Wednesday, April 04, 2012
THE OCCUPIERS - NEW ZEALAND VETERANS REMEMBER POST-WAR JAPAN
men and women served in the occupation of New Zealand Japan immediately after the Second World
War. This book by Alison Parr records memories
from those we know as ‘J Force’.
Based on revealing interviews with soldiers, airmen, nurses and members of the New Zealand Women’s Army Auxiliary Corps, The Occupiers explores Kiwi life in the former enemy territory between 1946 and 1948.
Veterans recall the horror of witnessing the devastated city of
. They describe
their culture shock and adjustment to unfamiliar customs. And they revisit the
often challenging conditions faced in a broken country. Hiroshima
Some also reflect on shedding their intense wartime hostility and distrust to gain a surprising new understanding of the Japanese – achieved as they worked and lived alongside the ordinary people of the occupied land.
Unexpected, honest, touching and illustrated with archival photographs, many previously unpublished, these stories uncover a little-known but fascinating aspect of
’s post-war experience. New
About the author:
Alison Parr is Senior Oral Historian at the Ministry for Culture and Heritage. In her time with the Ministry Alison has been Master of Ceremonies for the Anzac Day Dawn Service at Gallipoli and the unveiling of the New Zealand Memorial in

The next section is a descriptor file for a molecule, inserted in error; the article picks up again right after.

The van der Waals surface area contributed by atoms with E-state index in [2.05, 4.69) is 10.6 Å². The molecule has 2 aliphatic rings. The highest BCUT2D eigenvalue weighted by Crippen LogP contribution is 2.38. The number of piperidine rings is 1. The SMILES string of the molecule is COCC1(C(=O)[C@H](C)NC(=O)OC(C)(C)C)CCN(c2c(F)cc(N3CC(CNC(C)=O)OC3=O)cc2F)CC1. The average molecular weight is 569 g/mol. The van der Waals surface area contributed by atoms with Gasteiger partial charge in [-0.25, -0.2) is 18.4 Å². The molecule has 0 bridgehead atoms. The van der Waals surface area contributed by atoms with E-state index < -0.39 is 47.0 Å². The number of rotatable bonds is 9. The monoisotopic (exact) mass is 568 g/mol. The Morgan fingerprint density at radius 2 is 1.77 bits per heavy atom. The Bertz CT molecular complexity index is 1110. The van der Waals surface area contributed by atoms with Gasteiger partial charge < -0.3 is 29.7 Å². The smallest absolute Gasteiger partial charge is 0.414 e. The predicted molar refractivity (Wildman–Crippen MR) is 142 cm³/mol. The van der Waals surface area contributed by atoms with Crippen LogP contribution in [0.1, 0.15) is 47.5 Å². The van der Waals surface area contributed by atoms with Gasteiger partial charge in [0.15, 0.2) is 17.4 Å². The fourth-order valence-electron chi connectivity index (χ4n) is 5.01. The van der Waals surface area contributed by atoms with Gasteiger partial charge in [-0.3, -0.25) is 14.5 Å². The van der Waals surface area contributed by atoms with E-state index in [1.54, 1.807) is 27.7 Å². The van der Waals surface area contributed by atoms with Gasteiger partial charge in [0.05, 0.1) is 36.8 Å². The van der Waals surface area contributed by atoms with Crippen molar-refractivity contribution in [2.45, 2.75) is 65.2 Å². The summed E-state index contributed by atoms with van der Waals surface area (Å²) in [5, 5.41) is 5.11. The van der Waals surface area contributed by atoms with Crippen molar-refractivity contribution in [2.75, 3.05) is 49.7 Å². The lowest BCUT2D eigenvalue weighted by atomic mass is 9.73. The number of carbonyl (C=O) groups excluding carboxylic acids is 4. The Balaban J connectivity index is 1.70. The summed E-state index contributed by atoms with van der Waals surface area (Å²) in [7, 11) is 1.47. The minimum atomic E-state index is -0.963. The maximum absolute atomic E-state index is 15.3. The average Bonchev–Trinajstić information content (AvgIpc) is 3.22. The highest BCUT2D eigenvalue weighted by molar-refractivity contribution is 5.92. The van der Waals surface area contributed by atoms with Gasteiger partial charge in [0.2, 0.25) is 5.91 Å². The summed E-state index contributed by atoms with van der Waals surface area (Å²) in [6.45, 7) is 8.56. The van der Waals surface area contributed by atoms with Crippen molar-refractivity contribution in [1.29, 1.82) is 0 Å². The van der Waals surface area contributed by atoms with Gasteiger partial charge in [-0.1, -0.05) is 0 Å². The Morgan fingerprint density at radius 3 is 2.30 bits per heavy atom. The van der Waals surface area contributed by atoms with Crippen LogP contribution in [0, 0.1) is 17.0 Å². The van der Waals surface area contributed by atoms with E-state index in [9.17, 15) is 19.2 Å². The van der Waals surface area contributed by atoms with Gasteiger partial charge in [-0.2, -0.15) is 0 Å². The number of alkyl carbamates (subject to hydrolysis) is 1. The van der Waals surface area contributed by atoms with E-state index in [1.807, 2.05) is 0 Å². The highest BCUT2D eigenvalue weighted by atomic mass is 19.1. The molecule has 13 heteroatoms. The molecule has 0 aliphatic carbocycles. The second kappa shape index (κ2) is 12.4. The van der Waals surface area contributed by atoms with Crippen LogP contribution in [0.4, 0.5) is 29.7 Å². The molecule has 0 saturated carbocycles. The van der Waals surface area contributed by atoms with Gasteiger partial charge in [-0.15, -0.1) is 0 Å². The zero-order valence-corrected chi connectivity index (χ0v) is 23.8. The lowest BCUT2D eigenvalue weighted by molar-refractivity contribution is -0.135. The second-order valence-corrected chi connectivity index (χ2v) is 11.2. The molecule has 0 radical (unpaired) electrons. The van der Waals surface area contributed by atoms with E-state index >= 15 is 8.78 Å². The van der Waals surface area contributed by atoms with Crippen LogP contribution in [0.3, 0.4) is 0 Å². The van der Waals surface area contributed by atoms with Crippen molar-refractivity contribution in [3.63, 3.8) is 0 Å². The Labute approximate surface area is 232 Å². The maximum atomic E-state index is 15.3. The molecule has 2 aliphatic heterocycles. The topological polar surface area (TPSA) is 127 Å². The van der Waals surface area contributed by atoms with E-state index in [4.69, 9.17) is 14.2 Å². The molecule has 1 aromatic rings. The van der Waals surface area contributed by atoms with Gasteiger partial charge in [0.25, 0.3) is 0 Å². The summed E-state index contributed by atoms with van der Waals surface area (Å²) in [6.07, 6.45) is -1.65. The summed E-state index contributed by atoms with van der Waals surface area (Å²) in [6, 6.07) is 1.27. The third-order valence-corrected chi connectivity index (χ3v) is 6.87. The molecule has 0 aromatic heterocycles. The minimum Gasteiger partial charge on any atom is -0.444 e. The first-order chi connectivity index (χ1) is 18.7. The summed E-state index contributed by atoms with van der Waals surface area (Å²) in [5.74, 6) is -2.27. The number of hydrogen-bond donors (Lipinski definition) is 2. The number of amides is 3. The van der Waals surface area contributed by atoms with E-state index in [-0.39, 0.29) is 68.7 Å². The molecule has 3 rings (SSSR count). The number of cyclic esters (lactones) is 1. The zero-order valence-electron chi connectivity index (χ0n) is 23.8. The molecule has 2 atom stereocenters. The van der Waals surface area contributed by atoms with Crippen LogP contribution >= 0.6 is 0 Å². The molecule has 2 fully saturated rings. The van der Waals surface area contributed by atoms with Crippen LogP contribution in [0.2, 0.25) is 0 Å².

. She also
accompanied the team who brought London New Zealand’s
Unknown Warrior home from France,
and with Ian Johnston provided the commentary for the live television coverage
of the event in . Wellington
She is a former broadcasting journalist and worked for more than
25 years in radio and television. In that time she fronted both current affairs and arts programmes and for more than two years hosted Sunday Morning on National Radio. She won a World Gold Medal for interviewing at the New York Festivals International Radio Awards. She is the author of four books based on oral history, including Home: Civilian New Zealanders Remember the Second World War.
RRP $44.99 | PENGUIN GROUP (NZ)